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Suspension of IPL due to COVID is reminder of game's vulnerability: Ex-Australia skipper Ian Chappell

Ian Chappell said that the suspension of IPL 2021 could set a precedent and it may see the T20 World Cup being postponed or moved.

Published: 09th May 2021 03:58 PM  |   Last Updated: 09th May 2021 03:58 PM   |  A+A-

Former Australia captain Ian Chappell

Former Australia captain Ian Chappell (Photo | AP)

By ANI

MELBOURNE: Former Australia skipper Ian Chappell has said that the suspension of the Indian Premier League (IPL) 2021 season due to rising Covid-19 cases is a reminder of the game's vulnerability.

IPL 2021 season was suspended indefinitely due to the rising number of Covid-19 cases. A number of players tested positive within the bio-bubble and as a result, the tournament had to be postponed.

"The suspension of the 2021 IPL tournament because of surging Covid infections and deaths among the public, and a number of participants testing positive, was a reminder of the game's vulnerability," Chappell wrote in his column for ESPNcricinfo.

"In the past, tours have been aborted and matches abandoned for a variety of reasons. Many of these involved back stories, some of which were tragic and others amusing," he added.

Chappell also said that the suspension of IPL 2021 could set a precedent and it may see the T20 World Cup being postponed or moved. India is set to host the T20 World Cup in October-November this year.

"In the current disastrous climate, the suspension of the IPL could also produce a precedent. It may lead to the World T20 event, programmed for India later in the year, either being postponed or moved," said Chappell.

Chappell also highlighted some instances where the game of cricket came to a halt due to various reasons. "In 1969, England toured a bitterly divided Pakistan where the series was haunted by protests from the beginning. When a riot brought the third Test in Karachi to a premature halt, the England team flew home immediately," said Chappell.

"In the match, Colin "Ollie" Milburn had completed his second Test century after being recalled from Australia, where he had enjoyed a prolific Sheffield Shield season with Western Australia. In one innings he smoked a scintillating double-century against Queensland, where he scored a believe-it-or-not 180 runs in a single session. Milburn's excellent Shield form and subsequent Test century looked to have cemented his spot in the England team, but sadly he never represented his country again. On returning home he was involved in a serious car accident which resulted in him losing sight in one eye. It was a sad end to the career of one of cricket's great entertainers and characters," he added.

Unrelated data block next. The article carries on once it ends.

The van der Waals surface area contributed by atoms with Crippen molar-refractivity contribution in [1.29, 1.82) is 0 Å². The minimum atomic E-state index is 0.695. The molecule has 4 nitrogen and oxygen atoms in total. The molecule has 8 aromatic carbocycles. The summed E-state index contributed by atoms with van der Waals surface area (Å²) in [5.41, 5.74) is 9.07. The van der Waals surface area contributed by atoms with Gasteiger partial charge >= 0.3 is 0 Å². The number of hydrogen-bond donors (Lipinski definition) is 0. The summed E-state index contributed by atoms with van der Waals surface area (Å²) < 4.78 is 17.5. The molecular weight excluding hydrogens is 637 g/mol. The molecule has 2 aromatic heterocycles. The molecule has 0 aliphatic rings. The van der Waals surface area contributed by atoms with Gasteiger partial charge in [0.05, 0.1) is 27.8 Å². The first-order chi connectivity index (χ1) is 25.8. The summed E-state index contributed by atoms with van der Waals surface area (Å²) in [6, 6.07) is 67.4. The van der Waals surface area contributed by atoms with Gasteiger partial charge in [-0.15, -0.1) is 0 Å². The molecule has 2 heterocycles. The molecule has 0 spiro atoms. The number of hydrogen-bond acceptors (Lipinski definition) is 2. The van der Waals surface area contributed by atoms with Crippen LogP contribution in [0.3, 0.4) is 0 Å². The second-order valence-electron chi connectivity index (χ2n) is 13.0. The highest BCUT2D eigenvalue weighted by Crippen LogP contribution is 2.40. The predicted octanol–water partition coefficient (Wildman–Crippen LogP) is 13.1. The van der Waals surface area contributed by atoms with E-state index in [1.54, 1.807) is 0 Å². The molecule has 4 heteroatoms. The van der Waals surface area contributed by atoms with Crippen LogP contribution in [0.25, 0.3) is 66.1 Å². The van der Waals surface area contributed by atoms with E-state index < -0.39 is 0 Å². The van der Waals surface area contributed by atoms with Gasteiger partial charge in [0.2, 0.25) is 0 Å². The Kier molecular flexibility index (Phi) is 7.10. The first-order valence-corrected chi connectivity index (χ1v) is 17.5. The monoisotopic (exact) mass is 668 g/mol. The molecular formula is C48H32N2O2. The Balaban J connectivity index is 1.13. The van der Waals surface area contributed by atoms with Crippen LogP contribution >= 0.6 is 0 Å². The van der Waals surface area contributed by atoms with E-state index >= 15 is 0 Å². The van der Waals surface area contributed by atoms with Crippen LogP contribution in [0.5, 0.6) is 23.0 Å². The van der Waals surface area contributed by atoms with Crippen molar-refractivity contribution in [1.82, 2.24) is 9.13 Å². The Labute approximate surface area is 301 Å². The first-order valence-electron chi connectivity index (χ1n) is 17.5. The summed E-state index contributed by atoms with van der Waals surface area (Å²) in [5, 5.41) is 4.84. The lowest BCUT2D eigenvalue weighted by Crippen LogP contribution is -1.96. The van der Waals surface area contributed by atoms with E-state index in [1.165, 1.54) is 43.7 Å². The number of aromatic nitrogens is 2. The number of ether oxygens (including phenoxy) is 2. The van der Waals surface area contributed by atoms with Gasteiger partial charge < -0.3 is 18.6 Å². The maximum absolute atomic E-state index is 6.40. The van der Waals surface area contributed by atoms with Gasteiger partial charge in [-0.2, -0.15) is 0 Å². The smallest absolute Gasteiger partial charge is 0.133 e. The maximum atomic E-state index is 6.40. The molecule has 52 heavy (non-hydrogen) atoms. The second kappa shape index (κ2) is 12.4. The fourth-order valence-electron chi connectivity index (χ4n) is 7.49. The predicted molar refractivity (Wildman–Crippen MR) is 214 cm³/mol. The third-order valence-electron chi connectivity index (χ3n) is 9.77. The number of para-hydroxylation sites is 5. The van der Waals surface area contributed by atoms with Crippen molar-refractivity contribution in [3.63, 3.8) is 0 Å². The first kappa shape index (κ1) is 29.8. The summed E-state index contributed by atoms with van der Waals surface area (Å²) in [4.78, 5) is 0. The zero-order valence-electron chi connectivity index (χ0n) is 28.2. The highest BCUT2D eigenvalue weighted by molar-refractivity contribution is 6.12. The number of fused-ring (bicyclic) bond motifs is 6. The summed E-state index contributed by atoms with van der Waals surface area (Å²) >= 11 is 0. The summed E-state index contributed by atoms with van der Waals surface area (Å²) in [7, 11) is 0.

The former Australia skipper also talked about how the fourth Test between England and Pakistan came to a premature end in 2006 after Pakistan walked off the field after being accused of ball-tampering.

"At the same ground in 2006 the fourth Test between England and Pakistan came to a premature end with much recrimination. Pakistan forfeited the match after refusing to take the field when the team was accused of ball-tampering and penalised five runs. Despite cricket employing more sheriffs than you'd find in the old American Wild West, the Pakistan captain, Inzamam-ul-Haq, could not be coaxed into taking his team back onto the field," said Chappell.

"After a lengthy delay the match was awarded to England on a forfeit.In a disgraceful attempt at compromise, the ICC subsequently declared the match a draw in 2008. However, integrity finally won out in 2009 when the decision was reversed at the behest of the MCC, who quite rightly claimed that to not uphold the laws set a dangerous precedent," he added.



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